"I'll give you an example: We have a player on our roster from California, Jared McIntosh, who recently published a children's book, Apan. That's backwards for Napa, his hometown in California. The book deals with racism and growing up. He wrote it so kids could understand what a black athlete experiences. We sell the book here at the arena. Reading Week is coming up and local schools have asked for Jared's book. This is what we're looking for, very sound kids with character and good moral standards."
"First, we decided that we would feature Manitoba this year because we've featured other provinces in the past, but not Manitoba," Darling said. "The theme this year is ‘The Journey,’ the journey that hockey takes people on. In addition to being Dustin Penner's hometown, Ed Belfour played there for the Winkler Flyers before continuing his journey in hockey.
"Winkler is a growing community that has been very progressive with immigration ideas. They've solicited immigration from Eastern Europe and had a lot of people move there. The people of Winkler help the immigrants with doctors, jobs and schools and get involved with helping them settle in. That tied into what we are doing with our theme of ‘The Journey.’
"One day Joel Darling calls and said he's considering using Winkler and wants to come see the arena," Deb Penner said. "It came out of nowhere. Within a week of them coming here and meeting us, they called to award it to Winkler. It's very exciting and it just fell into our laps. It's fortunate how it worked out.
"CBC will be here Tuesday to find places for their equipment and set up production offices, details you can't do until the week of the event. The 'storm' hits next week. Hope we're ready for Thursday."
Penner said she's had no shortage of local volunteers.
|Dustin Penner played at Garden Valley Collegiate, the local high school in Winkler.
Watch Dustin Penner highlights
"It's a very good community in which to grow up and raise a family," said Edmonton Oilers star Dustin Penner, who won the Stanley Cup last season with the Anaheim Ducks. "It's close knit and everyone looks after one another's kids in one way or another. The small-town mentality makes us close.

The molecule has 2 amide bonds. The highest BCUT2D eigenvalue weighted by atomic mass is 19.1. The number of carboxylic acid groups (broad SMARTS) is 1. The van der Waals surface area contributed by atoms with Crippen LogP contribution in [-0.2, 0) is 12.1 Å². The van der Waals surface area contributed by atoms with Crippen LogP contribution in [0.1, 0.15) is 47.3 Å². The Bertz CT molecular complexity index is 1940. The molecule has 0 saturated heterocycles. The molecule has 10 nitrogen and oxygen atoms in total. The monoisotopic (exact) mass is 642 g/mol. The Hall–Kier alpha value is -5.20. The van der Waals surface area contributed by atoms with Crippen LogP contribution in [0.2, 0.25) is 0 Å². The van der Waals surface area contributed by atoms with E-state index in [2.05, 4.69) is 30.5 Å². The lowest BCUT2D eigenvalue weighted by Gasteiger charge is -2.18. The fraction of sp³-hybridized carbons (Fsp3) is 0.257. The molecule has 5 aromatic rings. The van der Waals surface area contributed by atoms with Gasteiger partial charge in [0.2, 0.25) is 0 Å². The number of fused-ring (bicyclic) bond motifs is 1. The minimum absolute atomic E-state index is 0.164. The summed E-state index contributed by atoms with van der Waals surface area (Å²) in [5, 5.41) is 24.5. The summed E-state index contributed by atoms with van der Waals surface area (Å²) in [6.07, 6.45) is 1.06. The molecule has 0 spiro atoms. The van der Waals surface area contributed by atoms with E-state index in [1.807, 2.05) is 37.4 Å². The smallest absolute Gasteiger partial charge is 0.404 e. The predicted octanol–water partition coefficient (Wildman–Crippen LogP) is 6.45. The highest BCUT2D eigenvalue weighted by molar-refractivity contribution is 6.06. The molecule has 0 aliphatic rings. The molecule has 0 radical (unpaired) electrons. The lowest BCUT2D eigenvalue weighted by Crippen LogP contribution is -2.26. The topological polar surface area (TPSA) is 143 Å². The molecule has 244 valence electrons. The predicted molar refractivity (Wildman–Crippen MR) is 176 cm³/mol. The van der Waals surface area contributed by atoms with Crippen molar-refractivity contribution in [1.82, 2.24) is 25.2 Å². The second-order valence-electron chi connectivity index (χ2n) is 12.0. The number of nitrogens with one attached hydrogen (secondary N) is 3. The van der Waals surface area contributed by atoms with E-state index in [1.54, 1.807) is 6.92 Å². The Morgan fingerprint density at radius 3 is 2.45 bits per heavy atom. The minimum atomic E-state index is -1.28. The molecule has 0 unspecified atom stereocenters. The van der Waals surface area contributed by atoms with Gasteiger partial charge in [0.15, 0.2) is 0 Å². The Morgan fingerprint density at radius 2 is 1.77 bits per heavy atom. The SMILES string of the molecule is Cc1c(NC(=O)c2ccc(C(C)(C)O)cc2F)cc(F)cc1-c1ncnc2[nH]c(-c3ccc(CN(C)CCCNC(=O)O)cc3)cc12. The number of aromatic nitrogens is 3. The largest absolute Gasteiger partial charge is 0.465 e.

"There is a lot of industry and a lot of good jobs in Winkler. It's really grown in my lifetime. When I grew up, there was nothing but fields past our back fence. Now, it's like we live in the middle of town. It's crazy how big it's gotten."
"We can't keep up with the housing starts," Sunderland noted. "The construction crews are mostly two- and three-man operations and they can't keep up. There's 70 units more than planned-for going up right now."
"We grow mostly wheat and potatoes and some other crops but Winkler is a manufacturing center," said Brendan Neufeld, who coaches Garden Valley Collegiate, the local high school where Dustin Penner played. We have Triple E Canada, the nation's largest maker of recreational vehicles, Elias Woodwork and many other employers. Companies can start small and grow here."
Indeed. The city-owned Incubator Mall was created just for that purpose. About 20-30 new businesses start up each year in Winkler. Over 50 were created in 2002.
That prosperity has created a fertile hockey environment.
"Kids start in the Winkler Minor Hockey Association at age 6 and it goes through age 17," Brendan Neufeld said. "We're part of the Pembina Valley Minor Hockey Association. We've also got the Timbits youth-hockey program and a shinny program at the arena for kids who don't want to travel. We started that about six years ago on Saturday mornings and the kids come from Winkler, Plum Voulee and Roland.
"For high-school-aged players, they can continue minor hockey and we've also got the high-school programs. GVC is a public school with 1,100 enrolled. We compete in Class AAAA and we've been very competitive the past couple of years. The winner of our league moves on to the ‘provincials.’ We made the final the past two years and won two years ago, provincial champions. A team from Brandon won the year before so rural hockey has come along in the last few years."
Neufeld noted that the Triple AAA Midget Pembina Valley Hawks, Brent Krahn's old team, also draws players from the area.
Winkler became a city in 2002, with a population around 9,000. It had been 6,000 less than a decade earlier and is projected to reach 12,000 in a few years.
"We estimate school enrollment will double in 10 years," Neufeld said. "We have about 300 German-speaking students here from Germany and Russia."
The folks in Winkler are preparing for a whirlwind of activity leading up to Hockey Day In Canada but they're ready, partly because they've had good practice in celebrating hockey in recent years.
"Within a 12-month period, Dustin Penner won the Stanley Cup, Eric Fehr won the Calder Cup, my brother Blaine Neufeld was a member of the Vancouver Giants that won the Memorial Cup and GVC won the Provincial Championship," Brendan Neufeld said.